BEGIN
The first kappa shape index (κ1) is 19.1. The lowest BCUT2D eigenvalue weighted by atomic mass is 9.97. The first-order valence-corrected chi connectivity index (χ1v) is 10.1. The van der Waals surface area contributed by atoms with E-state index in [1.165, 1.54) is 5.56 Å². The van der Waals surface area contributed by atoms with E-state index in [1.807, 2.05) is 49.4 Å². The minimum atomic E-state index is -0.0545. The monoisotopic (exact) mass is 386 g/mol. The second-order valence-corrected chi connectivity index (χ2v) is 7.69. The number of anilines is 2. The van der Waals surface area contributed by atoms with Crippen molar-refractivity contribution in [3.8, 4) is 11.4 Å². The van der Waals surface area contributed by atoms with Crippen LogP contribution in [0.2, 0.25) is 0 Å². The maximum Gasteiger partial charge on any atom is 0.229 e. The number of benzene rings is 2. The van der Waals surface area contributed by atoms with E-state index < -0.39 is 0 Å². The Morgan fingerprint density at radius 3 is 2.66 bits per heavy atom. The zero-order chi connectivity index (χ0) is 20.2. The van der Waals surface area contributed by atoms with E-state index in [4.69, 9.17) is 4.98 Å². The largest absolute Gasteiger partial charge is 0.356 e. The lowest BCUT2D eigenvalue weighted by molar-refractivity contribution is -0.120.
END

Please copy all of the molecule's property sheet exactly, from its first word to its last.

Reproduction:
The first kappa shape index (κ1) is 19.1. The lowest BCUT2D eigenvalue weighted by atomic mass is 9.97. The first-order valence-corrected chi connectivity index (χ1v) is 10.1. The van der Waals surface area contributed by atoms with E-state index in [1.165, 1.54) is 5.56 Å². The van der Waals surface area contributed by atoms with E-state index in [1.807, 2.05) is 49.4 Å². The minimum atomic E-state index is -0.0545. The monoisotopic (exact) mass is 386 g/mol. The second-order valence-corrected chi connectivity index (χ2v) is 7.69. The number of anilines is 2. The van der Waals surface area contributed by atoms with Crippen molar-refractivity contribution in [3.8, 4) is 11.4 Å². The van der Waals surface area contributed by atoms with Crippen LogP contribution in [0.2, 0.25) is 0 Å². The maximum Gasteiger partial charge on any atom is 0.229 e. The number of benzene rings is 2. The van der Waals surface area contributed by atoms with E-state index < -0.39 is 0 Å². The Morgan fingerprint density at radius 3 is 2.66 bits per heavy atom. The zero-order chi connectivity index (χ0) is 20.2. The van der Waals surface area contributed by atoms with E-state index in [4.69, 9.17) is 4.98 Å². The largest absolute Gasteiger partial charge is 0.356 e. The lowest BCUT2D eigenvalue weighted by molar-refractivity contribution is -0.120.